Parts of Colling Mill built - worked by water wheel
The £10 lands of Ardstinchar included the 'mains commonly called Drumnarde' (the plateau north of the castle), 'the Orchert with mill' (probably Balnowlart, which translates as apple-yard farm), Bennane, Adrynanstoun and Kirkconwell
Ballantrae (spelled Ballintray, Ballentray and Ballintra within the same document) was created a Free Burgh of Barony by King James V, incorporated into the Barony of Bargany. This allowed the village a weekly market and an annual fair on the Feast of St Ninian.
Transaction by the Kennedys of Bennane signed 'At Ballintraye, at the roik thereof'. This was the Black Rock of Ardstinchar, the local witness stone, usually a standing stone used as a market cross.
A legal document referred twice to 'Thomas Kennedy of Bargany callit Thom the Penny'. This was the great-nephew of Ardstinchar's builder Hugh Kennedy, Archdeacon of St Andrews, the 'Friar Hew' who was mistakenly given the nickname 'Com with the penny' for centuries afterwards due to a scribe's error. It was actually this Thomas, the 3rd Laird of Bargany, who did much to build up the Ardstinchar estate.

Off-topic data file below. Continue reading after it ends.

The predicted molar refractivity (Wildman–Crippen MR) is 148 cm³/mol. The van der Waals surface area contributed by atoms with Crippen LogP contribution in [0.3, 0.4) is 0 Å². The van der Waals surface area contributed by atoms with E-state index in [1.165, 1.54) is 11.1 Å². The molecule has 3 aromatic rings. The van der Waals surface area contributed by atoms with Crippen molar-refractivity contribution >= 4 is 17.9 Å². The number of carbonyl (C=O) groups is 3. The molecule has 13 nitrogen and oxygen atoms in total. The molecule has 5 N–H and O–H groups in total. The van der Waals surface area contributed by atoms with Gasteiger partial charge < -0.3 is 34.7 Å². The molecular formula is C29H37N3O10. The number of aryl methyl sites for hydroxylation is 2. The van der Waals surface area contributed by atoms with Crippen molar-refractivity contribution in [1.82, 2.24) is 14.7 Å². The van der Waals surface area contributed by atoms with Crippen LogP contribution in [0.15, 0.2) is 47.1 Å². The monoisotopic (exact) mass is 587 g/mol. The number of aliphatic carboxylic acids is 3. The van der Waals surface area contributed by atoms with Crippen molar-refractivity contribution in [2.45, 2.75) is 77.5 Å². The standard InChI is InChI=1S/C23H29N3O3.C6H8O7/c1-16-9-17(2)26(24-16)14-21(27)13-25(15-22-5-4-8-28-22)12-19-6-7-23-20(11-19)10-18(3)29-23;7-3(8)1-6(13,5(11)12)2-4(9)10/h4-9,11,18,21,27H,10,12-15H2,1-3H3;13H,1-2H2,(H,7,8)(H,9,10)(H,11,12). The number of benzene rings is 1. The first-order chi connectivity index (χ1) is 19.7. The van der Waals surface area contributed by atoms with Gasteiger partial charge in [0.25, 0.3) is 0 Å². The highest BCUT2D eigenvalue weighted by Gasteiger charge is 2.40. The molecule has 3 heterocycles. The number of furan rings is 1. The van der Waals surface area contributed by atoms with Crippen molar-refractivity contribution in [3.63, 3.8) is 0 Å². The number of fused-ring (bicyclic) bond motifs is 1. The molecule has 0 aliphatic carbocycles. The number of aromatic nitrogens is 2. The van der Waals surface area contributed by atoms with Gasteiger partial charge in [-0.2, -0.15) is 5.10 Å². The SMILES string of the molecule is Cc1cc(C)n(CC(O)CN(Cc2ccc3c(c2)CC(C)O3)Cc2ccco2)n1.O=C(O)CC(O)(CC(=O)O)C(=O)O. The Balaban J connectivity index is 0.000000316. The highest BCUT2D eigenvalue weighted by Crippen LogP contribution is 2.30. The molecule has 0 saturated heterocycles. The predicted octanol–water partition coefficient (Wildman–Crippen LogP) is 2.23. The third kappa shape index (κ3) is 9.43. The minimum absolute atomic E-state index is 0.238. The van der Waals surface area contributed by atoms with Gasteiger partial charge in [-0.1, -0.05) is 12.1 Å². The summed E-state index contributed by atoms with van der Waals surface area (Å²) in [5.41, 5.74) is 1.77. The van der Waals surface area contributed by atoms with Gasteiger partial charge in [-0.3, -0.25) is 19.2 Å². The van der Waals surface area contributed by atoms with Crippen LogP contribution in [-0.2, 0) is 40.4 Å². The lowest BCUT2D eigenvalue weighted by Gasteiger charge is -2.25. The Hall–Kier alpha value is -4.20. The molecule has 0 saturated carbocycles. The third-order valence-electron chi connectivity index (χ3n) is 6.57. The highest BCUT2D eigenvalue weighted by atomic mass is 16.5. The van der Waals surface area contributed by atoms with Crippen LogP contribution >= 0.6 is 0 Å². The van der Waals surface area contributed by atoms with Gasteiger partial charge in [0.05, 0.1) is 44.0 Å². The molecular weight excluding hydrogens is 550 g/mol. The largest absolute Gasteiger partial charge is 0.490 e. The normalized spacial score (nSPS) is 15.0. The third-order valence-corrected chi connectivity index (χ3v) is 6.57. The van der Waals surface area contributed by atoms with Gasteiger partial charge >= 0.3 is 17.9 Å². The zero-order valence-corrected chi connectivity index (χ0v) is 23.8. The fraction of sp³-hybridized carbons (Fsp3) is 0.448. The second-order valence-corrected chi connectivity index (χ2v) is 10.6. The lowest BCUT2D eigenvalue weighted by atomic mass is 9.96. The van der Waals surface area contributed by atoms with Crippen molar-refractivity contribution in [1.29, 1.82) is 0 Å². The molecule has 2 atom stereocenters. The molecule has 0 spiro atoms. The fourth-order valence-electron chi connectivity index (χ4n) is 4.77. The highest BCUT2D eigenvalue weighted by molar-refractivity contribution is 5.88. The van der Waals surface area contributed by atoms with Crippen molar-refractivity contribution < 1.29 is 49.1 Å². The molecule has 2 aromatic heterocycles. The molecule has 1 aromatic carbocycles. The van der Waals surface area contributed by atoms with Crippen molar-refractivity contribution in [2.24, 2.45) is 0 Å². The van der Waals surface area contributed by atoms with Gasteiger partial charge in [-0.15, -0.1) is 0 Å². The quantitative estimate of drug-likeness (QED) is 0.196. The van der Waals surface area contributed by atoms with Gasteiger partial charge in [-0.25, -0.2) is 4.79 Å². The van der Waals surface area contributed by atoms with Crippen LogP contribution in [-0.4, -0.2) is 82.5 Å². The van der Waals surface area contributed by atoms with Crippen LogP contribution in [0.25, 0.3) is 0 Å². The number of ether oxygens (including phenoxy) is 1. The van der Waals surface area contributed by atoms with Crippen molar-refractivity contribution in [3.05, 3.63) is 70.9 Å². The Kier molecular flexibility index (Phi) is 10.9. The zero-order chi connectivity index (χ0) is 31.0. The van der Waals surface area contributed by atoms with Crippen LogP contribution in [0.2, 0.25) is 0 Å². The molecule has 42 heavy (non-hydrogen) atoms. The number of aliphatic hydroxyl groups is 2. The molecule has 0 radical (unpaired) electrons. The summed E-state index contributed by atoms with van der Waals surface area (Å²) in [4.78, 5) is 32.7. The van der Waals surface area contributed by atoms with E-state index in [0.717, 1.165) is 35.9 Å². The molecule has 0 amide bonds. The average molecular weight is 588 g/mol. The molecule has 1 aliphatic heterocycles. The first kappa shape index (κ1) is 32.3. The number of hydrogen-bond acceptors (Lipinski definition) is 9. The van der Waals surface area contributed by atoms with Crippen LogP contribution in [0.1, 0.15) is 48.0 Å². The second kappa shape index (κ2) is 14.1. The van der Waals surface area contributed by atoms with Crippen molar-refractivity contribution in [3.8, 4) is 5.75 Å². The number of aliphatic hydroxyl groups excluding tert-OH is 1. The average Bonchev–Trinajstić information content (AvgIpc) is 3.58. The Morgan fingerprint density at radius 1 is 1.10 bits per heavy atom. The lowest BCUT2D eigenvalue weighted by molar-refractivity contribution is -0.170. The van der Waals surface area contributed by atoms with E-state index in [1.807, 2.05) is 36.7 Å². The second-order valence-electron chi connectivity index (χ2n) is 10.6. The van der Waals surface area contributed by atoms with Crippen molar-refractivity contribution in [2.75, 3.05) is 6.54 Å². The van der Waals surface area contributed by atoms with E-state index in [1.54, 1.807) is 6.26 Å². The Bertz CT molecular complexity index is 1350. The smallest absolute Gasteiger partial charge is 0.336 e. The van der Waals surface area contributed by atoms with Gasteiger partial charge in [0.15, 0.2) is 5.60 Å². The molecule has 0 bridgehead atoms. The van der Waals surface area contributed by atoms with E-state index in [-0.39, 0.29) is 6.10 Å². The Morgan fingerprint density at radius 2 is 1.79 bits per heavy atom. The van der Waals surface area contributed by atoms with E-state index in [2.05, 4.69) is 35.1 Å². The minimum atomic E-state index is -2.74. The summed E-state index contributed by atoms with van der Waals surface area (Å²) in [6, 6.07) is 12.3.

Mary, Queen of Scots stayed at Ardstinchar Castle as guest of Thomas Kennedy
Thomas Kennedy, Laird of Bargany, sent men to rescue his brother-in-law, the Commendator of Crossraguel Abbey, from Dunure Castle where the Commendator was being tortured in the Black Vault to sign abbey lands over to the Kennedy Earl of Cassillis. Bargany held Dunure Castle for some months afterwards.
First minister of Ballantrae to be mentioned in church records
Garfar belonged to Thomas Davidson of Grenan
'The blak roik of Ardstinchear' was mentioned twice in the Bailie Court Book of Carrick as the location for a proclamation aimed at the 'masters of boats and fishing between the Water of Doon Mouth and the Isle of Whithorn'. This proclamation had to reach around a coastline of 100 miles, of which Ardstinchar was the central point.
Earl of Cassillis plotted to blow up Ardstinchar Castle using powder he'd brought home from Italy. A further plot to kidnap the Laird of Bargany's two sons was also abandoned when Bargany heard about it.
Laird of Bargany's son Gilbert forced by King James VI to marry one of the queen's ladies, Janet Stewart, sister of Lord Ochiltree
Thomas Kennedy, the old Laird of Bargany & Ardstinchar, died in the late 1500s and was remembered as noblest man that ever was in Carrick in his time. 'He was wise and courteous, and therewith stout and passing kind, and sic ane noble spender in outings with the best-halden house at hame that ever was in the land. ...He had ever in his household twenty-four gallant gentlemen, double-horsit, and gallantly clad'. This Thomas also had his nose broken by a golf-ball whacked recklessly by the Laird of Culzean on the hills of Ayr, and incident which led to a cantankerous exchange of threatening letters.